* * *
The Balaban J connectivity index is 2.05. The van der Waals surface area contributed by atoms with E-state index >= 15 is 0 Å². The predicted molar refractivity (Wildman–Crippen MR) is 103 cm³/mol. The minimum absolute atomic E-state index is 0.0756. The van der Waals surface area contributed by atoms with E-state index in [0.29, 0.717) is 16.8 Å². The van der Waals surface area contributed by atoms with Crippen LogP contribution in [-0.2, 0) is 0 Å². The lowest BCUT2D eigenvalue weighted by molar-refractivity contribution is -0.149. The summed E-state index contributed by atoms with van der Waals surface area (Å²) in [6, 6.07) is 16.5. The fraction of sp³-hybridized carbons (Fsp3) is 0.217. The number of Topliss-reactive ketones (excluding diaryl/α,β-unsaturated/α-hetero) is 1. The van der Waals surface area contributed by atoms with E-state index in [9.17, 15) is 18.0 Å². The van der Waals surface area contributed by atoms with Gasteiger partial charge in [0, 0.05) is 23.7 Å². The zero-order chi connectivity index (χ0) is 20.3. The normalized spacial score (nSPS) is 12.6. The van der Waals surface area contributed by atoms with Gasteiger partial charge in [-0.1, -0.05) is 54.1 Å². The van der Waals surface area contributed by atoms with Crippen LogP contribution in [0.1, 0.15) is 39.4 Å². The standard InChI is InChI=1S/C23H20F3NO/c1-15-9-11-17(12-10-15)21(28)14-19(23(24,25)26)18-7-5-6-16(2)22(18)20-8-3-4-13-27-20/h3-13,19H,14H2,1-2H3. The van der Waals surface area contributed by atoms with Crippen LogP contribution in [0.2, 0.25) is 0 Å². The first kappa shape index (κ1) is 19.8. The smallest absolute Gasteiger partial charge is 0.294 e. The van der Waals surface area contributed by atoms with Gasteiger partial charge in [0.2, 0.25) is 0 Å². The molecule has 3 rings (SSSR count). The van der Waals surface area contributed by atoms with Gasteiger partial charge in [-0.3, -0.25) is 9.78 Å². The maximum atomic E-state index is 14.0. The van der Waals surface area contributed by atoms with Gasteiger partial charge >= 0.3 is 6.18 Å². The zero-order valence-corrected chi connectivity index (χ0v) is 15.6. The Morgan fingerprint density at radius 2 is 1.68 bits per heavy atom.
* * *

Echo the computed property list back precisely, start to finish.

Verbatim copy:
The Balaban J connectivity index is 2.05. The van der Waals surface area contributed by atoms with E-state index >= 15 is 0 Å². The predicted molar refractivity (Wildman–Crippen MR) is 103 cm³/mol. The minimum absolute atomic E-state index is 0.0756. The van der Waals surface area contributed by atoms with E-state index in [0.29, 0.717) is 16.8 Å². The van der Waals surface area contributed by atoms with Crippen LogP contribution in [-0.2, 0) is 0 Å². The lowest BCUT2D eigenvalue weighted by molar-refractivity contribution is -0.149. The summed E-state index contributed by atoms with van der Waals surface area (Å²) in [6, 6.07) is 16.5. The fraction of sp³-hybridized carbons (Fsp3) is 0.217. The number of Topliss-reactive ketones (excluding diaryl/α,β-unsaturated/α-hetero) is 1. The van der Waals surface area contributed by atoms with E-state index in [9.17, 15) is 18.0 Å². The van der Waals surface area contributed by atoms with Gasteiger partial charge in [0, 0.05) is 23.7 Å². The zero-order chi connectivity index (χ0) is 20.3. The normalized spacial score (nSPS) is 12.6. The van der Waals surface area contributed by atoms with Gasteiger partial charge in [-0.1, -0.05) is 54.1 Å². The van der Waals surface area contributed by atoms with Crippen LogP contribution in [0.1, 0.15) is 39.4 Å². The standard InChI is InChI=1S/C23H20F3NO/c1-15-9-11-17(12-10-15)21(28)14-19(23(24,25)26)18-7-5-6-16(2)22(18)20-8-3-4-13-27-20/h3-13,19H,14H2,1-2H3. The van der Waals surface area contributed by atoms with Crippen LogP contribution in [0.2, 0.25) is 0 Å². The first kappa shape index (κ1) is 19.8. The smallest absolute Gasteiger partial charge is 0.294 e. The van der Waals surface area contributed by atoms with Gasteiger partial charge in [0.2, 0.25) is 0 Å². The molecule has 3 rings (SSSR count). The van der Waals surface area contributed by atoms with Gasteiger partial charge in [-0.3, -0.25) is 9.78 Å². The maximum atomic E-state index is 14.0. The van der Waals surface area contributed by atoms with Gasteiger partial charge >= 0.3 is 6.18 Å². The zero-order valence-corrected chi connectivity index (χ0v) is 15.6. The Morgan fingerprint density at radius 2 is 1.68 bits per heavy atom.